LETTER TO THE BOOKSHELF
A letter regarding Nancy Scheper-Hughes's review of Raising the Dead
The reviewer seems to be looking for certain answers to specific, difficult medical ethics and social questions, complaining that Munson spent too much time on the wrong issues. For example, she asserts that Munson focuses on the individual at the expense of the larger social frame in which certain social classes are valued more than others. The author's attention to respect for the individual is a sound religious, moral and ethical position. Too many in the ethics community have accepted the thinking that it is all right to sacrifice the individual for the greater good of the community. Perhaps Munson does spend too much effort expounding the side of the transplant recipient. Yet, the essential ethical standard is to value each human life without regard to its developmental state, social status, quality of life or any other measure of life success.
Reviewer Nancy Scheper-Hughes responds:
Respect for the individual and for human dignity are essential tenets of classical medical ethics. Both of these are threatened, however, when the body and its organs are reified, commodified and allowed to enter into the market, or when one individual's survival comes at the expense of another human being. The invisibility of the organ donor in Munson's book evokes a timeless moral and ethical "gray zone"-the lengths to which it is permissible to go in the interests of saving or prolonging one's own life at the expense of diminishing another person's life or their sense of security or at the expense of sacrificing cherished cultural and political values (such as social solidarity, justice or equity). The problem is that a rapacious demand for transplantable organs has led to abuses in procuring them from individuals (living donors in particular) who are sometimes less valued than recipients, and whose needs are less respected.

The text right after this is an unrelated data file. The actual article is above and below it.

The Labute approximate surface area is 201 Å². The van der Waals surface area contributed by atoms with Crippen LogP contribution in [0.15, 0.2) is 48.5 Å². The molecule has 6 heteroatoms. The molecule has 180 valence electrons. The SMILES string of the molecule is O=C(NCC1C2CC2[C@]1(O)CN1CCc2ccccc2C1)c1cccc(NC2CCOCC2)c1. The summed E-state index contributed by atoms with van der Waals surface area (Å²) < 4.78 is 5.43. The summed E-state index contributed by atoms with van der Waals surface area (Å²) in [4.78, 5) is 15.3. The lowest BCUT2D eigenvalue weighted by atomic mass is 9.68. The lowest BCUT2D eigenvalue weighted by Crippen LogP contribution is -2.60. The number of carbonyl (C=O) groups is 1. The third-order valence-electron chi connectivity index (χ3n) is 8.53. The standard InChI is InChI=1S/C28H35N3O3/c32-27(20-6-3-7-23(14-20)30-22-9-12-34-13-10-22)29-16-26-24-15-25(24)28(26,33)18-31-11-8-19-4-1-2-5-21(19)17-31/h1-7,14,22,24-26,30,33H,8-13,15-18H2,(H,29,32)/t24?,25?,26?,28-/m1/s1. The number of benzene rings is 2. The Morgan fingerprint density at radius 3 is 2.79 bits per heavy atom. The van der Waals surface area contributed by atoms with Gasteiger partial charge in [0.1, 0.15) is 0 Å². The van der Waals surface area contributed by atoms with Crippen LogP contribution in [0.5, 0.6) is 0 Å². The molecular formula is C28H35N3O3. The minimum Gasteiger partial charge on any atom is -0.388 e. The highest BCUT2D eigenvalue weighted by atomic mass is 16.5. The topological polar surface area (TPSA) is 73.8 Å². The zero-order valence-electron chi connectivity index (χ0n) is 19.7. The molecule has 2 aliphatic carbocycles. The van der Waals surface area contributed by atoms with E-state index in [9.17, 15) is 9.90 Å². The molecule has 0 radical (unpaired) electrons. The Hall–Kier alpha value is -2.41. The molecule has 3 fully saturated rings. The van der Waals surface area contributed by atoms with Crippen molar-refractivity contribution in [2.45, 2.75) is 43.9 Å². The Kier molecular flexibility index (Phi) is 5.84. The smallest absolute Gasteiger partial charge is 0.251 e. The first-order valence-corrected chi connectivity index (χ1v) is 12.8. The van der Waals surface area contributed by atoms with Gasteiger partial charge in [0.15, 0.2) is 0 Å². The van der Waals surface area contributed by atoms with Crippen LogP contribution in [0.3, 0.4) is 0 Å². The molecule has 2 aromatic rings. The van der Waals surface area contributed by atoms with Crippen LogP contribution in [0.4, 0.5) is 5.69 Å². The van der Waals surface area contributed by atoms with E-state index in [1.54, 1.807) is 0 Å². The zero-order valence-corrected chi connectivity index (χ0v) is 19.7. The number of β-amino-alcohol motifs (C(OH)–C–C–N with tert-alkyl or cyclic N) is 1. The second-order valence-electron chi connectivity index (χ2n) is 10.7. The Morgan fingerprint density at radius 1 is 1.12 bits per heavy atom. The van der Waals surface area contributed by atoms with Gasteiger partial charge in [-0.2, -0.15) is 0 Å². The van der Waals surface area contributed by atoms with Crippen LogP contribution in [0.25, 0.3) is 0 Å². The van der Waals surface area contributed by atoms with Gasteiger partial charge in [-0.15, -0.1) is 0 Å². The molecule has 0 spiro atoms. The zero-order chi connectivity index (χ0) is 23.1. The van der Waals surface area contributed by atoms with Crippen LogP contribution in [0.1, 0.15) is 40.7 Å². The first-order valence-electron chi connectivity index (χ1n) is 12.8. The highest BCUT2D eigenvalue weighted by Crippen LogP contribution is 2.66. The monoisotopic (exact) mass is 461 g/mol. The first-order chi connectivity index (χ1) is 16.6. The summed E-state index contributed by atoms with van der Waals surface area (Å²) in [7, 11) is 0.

Professor of Medical Anthropology
University of California, Berkeley
Director, Organs Watch
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Because penguins have been around for over 60 million years, their fossil record is extensive. Fossils that Dr. Ksepka and his colleagues have discovered provide clues about migration patterns and the diversity of penguin species.
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